The Semester Has Officially Started….And Yet Another Cheating Scandal

In cheating, Education, institutional responsibilities, integrity, tests on September 5, 2012 at 7:56 am

What is it about learning that inspires cheating? If seems that if you make it to Harvard, you are one of the “smartest [people] in the room.” Picture from movie: Smartestguysintheroom Yet the latest from Harvard is about a number of students who cheated on a take home exam. And according to MIT behavioral economist Dr. Ariely’s blog, there were LOTS of students who (allegedly) cheated–125!! Students claim that they thought collaboration was allowed (although the exam instructions said something different) because they collaborated for other things during class, they skipped lectures and shared notes and because the student guidebook, the Q Guide,  said students in the past had collaborated with the teaching fellows (of course, that’s probably why the instructor included the statement NOT to collaborate!). (Source of this student perspective: Harvard Students Fighting Allegations of Cheating on Exam).  And these are students that educators claim are the brightest and best–that’s how they merited entry into Harvard.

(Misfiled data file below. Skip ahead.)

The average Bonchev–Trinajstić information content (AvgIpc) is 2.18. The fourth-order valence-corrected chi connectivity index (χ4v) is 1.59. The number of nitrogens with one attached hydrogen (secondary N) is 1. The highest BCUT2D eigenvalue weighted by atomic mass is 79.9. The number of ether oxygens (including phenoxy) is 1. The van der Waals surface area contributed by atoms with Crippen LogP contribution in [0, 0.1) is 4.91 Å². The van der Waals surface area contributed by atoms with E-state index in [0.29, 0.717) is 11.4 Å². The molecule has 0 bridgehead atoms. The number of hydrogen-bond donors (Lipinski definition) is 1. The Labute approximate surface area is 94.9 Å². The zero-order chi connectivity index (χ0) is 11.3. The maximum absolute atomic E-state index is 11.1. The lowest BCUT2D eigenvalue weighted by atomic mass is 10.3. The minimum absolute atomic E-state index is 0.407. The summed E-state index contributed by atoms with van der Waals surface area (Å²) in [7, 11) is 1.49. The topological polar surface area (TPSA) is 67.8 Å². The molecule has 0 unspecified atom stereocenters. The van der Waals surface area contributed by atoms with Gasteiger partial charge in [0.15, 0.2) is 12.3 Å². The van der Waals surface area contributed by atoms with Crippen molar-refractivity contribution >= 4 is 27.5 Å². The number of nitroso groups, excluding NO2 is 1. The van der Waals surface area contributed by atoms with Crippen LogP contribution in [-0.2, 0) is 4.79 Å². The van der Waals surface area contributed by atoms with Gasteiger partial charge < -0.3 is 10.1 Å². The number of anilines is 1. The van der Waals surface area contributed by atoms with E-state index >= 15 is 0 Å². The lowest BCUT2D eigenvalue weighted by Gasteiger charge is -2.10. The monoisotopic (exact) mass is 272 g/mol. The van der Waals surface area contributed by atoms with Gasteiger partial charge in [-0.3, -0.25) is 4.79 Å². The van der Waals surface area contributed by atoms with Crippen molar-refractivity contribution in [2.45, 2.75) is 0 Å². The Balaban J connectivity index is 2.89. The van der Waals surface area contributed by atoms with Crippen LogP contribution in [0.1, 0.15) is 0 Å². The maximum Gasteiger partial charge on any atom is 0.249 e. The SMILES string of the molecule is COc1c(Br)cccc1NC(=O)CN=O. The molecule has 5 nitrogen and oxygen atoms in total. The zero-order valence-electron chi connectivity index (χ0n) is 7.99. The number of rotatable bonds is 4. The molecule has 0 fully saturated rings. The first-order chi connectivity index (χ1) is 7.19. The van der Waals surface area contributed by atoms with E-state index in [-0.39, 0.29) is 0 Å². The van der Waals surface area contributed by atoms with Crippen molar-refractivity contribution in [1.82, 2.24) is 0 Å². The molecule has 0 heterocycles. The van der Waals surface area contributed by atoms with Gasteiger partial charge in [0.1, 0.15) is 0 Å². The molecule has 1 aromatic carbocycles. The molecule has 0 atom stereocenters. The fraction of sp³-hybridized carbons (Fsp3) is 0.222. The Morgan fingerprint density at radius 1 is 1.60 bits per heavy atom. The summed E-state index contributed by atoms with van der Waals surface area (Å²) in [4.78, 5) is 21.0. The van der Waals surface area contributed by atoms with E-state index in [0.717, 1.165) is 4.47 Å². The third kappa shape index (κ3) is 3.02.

How can educational institutions encourage learning without promoting cheating? I am disappointed, but not surprised, that the “smartest people in the room” remained there and graduated by cheating. Maybe we need to figure out  different ways to measure intelligence.


  1. When I first started back to school, I was a nursing major, with a GPA of 3.78–told that my GPA wasn’t good enough. Found many pre-nursing students writing exam answers on their shoes just to keep up their 4.0 GPA. Wasn’t worth my personal integrity and my well-earned 3.78 to start cheating. It bothers me that these future health professionals acted out of stupidity and desperation just to get into a program, and now plausibly will be taking care of friends and family members when they go to the clinic or hospital!

    • Absolutely! It’s frightening. And with son in the Nursing Program, the push is to pass the nursing test (and if they don’t, they can’t practice). The focus is so much on passing the test that some students (and some teachers) lose sight of the fact that there are people to be served (effectively) at the completion of the program.

      Thanks for your comment!

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